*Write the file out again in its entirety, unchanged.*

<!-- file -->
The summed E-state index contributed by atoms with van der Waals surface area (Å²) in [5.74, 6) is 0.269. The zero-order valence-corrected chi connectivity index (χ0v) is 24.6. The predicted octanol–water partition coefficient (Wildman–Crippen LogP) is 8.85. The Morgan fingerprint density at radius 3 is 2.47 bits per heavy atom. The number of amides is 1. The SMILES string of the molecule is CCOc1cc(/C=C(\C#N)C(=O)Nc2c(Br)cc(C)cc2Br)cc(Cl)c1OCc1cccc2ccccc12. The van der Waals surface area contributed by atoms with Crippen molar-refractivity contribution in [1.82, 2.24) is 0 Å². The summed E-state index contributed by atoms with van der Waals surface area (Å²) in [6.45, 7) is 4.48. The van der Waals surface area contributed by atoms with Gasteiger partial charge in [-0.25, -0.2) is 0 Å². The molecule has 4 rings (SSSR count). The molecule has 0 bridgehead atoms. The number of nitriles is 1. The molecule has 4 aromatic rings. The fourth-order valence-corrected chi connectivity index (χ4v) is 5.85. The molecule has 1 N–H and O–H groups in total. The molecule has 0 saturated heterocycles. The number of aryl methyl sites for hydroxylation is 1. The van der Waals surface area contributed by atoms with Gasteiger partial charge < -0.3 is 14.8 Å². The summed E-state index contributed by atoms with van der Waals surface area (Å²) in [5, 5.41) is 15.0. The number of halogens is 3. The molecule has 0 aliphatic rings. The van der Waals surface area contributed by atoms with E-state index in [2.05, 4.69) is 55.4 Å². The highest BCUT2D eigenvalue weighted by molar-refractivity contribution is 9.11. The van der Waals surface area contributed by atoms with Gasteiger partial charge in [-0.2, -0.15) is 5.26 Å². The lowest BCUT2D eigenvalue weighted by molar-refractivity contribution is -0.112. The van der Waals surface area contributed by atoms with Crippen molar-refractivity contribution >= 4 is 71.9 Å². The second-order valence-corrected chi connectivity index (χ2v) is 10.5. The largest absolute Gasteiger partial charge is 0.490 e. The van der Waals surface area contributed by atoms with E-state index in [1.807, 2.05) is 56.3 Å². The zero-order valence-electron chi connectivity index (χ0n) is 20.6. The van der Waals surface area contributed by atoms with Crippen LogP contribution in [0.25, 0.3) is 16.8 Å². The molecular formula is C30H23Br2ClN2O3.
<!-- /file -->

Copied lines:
The summed E-state index contributed by atoms with van der Waals surface area (Å²) in [5.74, 6) is 0.269. The zero-order valence-corrected chi connectivity index (χ0v) is 24.6. The predicted octanol–water partition coefficient (Wildman–Crippen LogP) is 8.85. The Morgan fingerprint density at radius 3 is 2.47 bits per heavy atom. The number of amides is 1. The SMILES string of the molecule is CCOc1cc(/C=C(\C#N)C(=O)Nc2c(Br)cc(C)cc2Br)cc(Cl)c1OCc1cccc2ccccc12. The van der Waals surface area contributed by atoms with Crippen molar-refractivity contribution in [1.82, 2.24) is 0 Å². The summed E-state index contributed by atoms with van der Waals surface area (Å²) in [6.45, 7) is 4.48. The van der Waals surface area contributed by atoms with Gasteiger partial charge in [-0.25, -0.2) is 0 Å². The molecule has 4 rings (SSSR count). The molecule has 0 bridgehead atoms. The number of nitriles is 1. The molecule has 4 aromatic rings. The fourth-order valence-corrected chi connectivity index (χ4v) is 5.85. The molecule has 1 N–H and O–H groups in total. The molecule has 0 saturated heterocycles. The number of aryl methyl sites for hydroxylation is 1. The van der Waals surface area contributed by atoms with Gasteiger partial charge < -0.3 is 14.8 Å². The summed E-state index contributed by atoms with van der Waals surface area (Å²) in [5, 5.41) is 15.0. The number of halogens is 3. The molecule has 0 aliphatic rings. The van der Waals surface area contributed by atoms with E-state index in [2.05, 4.69) is 55.4 Å². The highest BCUT2D eigenvalue weighted by molar-refractivity contribution is 9.11. The van der Waals surface area contributed by atoms with Gasteiger partial charge in [-0.2, -0.15) is 5.26 Å². The lowest BCUT2D eigenvalue weighted by molar-refractivity contribution is -0.112. The van der Waals surface area contributed by atoms with Crippen molar-refractivity contribution >= 4 is 71.9 Å². The second-order valence-corrected chi connectivity index (χ2v) is 10.5. The largest absolute Gasteiger partial charge is 0.490 e. The van der Waals surface area contributed by atoms with E-state index in [1.807, 2.05) is 56.3 Å². The zero-order valence-electron chi connectivity index (χ0n) is 20.6. The van der Waals surface area contributed by atoms with Crippen LogP contribution in [0.25, 0.3) is 16.8 Å². The molecular formula is C30H23Br2ClN2O3.